Kroger

1014 Vine St.
Cincinnati, OH 45202
http://www.thekrogerco.com

Kroger is the largest conventional supermarket operator in the U.S., and the second largest U.S. grocery retailer after Walmart.

Store count

Store type Count as of 1/29/2011 (end of fiscal year 2010)
Conventional Supermarkets 2,126
Marketplace Stores (with some general merchandise) 61
Multi-Department Stores (with extensive general merchandise) 125
Price Impact Warehouses 146
Total Supermarkets 2,458
Convenience Stores 786
Jewelry Stores 361
Total Stores 3,605
Number of stores with fuel centers 1,014
Number of stores with in-store pharmacies 1,970
Number of states in which the company operates 31
(Source: Kroger Website, http://www.thekrogerco.com/operations/operations.htm)

 Key Banners

Kroger, Ralphs, King Soopers, City Market, Dillons, Smith’s, Fry’s, QFC, Baker’s, Owen’s, JayC, Hilander, Gerbes, PayLess, Scott’s, Kroger Fresh Fare, Food 4 Less, Foods Co, Fred Meyer, Kroger Marketplace, Dillons Marketplace, Smith’s Marketplace, Fry’s Marketplace.

(Source: Kroger Website, http://www.thekrogerco.com/index.htm)

Employees

  • Kroger had 338,000 employees at the end of fiscal year 2010, with a “majority” being unionized, primarily by the UFCW and Teamsters. (Source: Kroger’s 10-K report for fiscal year 2010, Part I Item 1, p. 2)
  • The UFCW represents almost 208,000 Kroger workers. (Source: UFCW Contract Directory)

Financial Performance

Sales

Company-wide sales were $82.2 billion in fiscal year 2010, up 24% from $66.1 billion in fiscal year 2006. (Source: Standard & Poor’s Compustat database)

Operating profits

Profits from operations of the company (prior to paying interest on debt and taxes) were $2.2 billion in fiscal year 2010, down 1.6% from $2.24 billion in fiscal year 2006. As a share of sales, operating profit was 2.68% in fiscal year 2010, compared to 3.38% in fiscal year 2006. (Source: Standard & Poor’s Compustat database)

Net profits

Profits after paying interest and taxes were $1.1 billion in fiscal year 2010, essentially unchanged from fiscal year 2006. As a share of sales, net profit was 1.36% in fiscal year 2010, compared to 1.69% in fiscal year 2006. (Source: Standard & Poor’s Compustat database)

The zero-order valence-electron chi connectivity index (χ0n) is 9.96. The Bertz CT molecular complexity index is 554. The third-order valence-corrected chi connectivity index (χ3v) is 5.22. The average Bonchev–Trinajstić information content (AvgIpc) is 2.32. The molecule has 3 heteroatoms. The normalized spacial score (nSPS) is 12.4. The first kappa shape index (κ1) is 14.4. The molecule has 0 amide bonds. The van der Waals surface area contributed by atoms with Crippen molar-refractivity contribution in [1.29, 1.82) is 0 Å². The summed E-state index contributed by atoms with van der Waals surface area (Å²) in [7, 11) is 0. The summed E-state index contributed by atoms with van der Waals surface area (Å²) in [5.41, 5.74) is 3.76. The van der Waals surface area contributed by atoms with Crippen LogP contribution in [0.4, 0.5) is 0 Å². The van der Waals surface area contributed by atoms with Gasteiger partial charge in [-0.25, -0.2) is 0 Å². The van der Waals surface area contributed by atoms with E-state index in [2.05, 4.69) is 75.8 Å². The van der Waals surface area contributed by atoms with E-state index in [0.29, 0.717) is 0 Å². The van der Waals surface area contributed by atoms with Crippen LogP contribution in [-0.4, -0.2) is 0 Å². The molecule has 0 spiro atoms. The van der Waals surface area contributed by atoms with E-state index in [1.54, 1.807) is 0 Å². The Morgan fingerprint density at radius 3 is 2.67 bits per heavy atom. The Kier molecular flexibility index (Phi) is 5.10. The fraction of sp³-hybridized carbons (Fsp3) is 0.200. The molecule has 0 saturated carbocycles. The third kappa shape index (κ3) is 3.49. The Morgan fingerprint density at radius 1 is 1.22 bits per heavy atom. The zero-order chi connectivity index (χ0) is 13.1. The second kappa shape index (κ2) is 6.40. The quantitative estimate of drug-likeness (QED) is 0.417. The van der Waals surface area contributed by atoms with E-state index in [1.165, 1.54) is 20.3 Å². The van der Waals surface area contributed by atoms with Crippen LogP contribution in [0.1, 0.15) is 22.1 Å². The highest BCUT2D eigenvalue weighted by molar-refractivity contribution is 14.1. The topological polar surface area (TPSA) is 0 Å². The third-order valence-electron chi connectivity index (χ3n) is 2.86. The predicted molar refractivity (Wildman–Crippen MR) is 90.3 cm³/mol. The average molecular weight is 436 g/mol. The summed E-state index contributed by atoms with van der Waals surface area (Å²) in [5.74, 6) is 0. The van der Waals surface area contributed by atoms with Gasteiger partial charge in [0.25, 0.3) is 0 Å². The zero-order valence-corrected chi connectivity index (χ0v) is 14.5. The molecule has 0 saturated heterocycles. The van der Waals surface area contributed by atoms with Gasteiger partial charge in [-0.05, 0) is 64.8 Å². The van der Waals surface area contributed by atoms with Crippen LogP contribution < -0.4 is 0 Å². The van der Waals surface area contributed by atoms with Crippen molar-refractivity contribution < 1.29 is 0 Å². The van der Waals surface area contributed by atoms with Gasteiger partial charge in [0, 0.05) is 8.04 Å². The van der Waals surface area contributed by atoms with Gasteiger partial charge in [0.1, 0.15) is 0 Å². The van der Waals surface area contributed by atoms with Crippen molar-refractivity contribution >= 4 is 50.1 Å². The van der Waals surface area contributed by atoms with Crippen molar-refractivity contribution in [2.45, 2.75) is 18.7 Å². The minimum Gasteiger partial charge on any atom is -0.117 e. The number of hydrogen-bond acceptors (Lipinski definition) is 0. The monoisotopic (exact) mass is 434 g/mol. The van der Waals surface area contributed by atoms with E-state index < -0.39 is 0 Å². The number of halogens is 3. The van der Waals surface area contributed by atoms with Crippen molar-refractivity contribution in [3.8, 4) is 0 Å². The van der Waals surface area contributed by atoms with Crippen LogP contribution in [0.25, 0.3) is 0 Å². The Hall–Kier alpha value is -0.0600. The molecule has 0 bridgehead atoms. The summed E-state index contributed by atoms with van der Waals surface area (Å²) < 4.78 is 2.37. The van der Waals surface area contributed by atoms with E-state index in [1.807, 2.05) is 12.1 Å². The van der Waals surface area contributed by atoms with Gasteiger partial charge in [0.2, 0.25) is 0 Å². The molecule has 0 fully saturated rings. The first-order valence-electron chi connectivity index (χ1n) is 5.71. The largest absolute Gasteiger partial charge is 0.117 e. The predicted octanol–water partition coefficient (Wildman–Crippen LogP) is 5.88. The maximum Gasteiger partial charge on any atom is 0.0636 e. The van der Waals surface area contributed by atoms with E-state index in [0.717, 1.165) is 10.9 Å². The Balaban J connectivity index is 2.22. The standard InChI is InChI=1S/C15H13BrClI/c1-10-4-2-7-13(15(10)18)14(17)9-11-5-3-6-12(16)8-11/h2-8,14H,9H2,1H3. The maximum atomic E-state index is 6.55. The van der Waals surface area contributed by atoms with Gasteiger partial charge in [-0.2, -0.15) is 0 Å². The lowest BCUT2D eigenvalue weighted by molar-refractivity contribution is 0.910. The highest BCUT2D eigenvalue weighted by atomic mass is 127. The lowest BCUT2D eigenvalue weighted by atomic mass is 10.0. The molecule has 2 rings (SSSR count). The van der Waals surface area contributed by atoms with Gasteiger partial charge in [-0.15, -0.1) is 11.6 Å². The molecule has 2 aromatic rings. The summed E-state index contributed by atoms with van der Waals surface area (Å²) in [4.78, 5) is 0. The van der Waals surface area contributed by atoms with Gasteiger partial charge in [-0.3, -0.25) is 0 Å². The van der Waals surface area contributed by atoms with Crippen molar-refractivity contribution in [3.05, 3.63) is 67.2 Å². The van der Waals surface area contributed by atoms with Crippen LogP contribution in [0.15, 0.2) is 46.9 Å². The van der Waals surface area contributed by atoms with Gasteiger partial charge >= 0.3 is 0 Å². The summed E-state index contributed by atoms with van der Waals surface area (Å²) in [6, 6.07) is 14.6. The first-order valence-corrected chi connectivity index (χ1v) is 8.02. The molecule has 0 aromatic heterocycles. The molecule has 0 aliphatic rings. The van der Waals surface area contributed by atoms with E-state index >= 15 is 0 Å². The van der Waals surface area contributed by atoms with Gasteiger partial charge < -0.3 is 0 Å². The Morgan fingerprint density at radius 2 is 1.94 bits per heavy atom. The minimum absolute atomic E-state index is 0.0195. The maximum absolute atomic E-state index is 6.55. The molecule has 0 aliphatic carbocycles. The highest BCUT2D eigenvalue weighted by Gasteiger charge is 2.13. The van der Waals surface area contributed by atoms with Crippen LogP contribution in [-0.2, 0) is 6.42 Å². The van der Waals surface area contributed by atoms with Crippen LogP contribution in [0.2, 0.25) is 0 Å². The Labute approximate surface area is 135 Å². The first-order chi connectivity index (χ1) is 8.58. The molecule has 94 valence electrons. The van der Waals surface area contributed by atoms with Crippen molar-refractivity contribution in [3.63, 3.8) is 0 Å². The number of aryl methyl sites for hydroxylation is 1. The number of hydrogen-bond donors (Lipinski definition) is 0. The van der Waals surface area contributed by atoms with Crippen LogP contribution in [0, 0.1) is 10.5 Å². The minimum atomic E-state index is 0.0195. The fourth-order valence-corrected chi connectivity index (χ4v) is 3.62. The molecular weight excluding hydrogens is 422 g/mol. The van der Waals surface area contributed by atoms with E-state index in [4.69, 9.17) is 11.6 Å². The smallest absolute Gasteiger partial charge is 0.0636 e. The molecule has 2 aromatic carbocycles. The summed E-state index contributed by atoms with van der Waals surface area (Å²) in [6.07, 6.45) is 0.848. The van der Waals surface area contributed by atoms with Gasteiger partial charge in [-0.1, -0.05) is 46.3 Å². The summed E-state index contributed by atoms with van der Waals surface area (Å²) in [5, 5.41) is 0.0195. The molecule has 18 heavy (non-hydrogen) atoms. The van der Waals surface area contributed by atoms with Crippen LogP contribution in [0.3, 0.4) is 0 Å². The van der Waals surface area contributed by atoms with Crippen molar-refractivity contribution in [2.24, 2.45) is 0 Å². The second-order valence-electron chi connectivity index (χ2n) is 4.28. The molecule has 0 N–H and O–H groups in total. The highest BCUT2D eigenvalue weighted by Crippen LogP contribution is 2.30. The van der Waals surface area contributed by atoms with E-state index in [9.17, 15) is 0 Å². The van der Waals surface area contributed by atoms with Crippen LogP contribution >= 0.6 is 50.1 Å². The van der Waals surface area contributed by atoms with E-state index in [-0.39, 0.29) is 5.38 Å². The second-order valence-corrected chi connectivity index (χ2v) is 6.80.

Why was profit growth negative over a 5-year window? Primarily because Kroger chose to keep prices low for competitive advantage. The cost of procuring goods grew 28% over the five-year period, while sales grew only 24%. The gross margin (defined as the amount by which a company’s total sales exceed the cost of procuring goods, expressed as a share of total sales), declined from 24.2% to 22.2%. (Source: Standard & Poor’s Compustat database)

Same store sales growth. Same store sales growth, or growth in sales at stores open for at least a year, is a key measure of retail sales growth since it shows how much a retailer is able to grow sales from an existing store base (excluding new store openings and mergers and acquisitions). By this measure, Kroger’s performance has been outstanding. In fiscal year 2010, same store sales (excluding fuel sales) grew 3.1% (or 2.8% for “identical store sales,” which excludes stores that were relocated or remodeled). For the fourth quarter of 2010, same store sales (excluding fuel) grew 4% (or 3.8% for “identical store sales”). Unlike key competitors such as Walmart, Kroger has had positive same store sales growth for every quarter over the last several years, including during the depths of the recession. (Source: Standard & Poor’s Compustat database, Kroger’s 3/3/2011 press release announcing 2010 fourth quarter and full-year results.)

Stock price

As of the close of the trading day on June 23, 2011, Kroger’s stock traded for $24.74, which was 20.5% greater than its price of $20.53 five years earlier. By comparison, the S&P 500 index rose by just 3.1% over the same period. (Source: Yahoo Finance)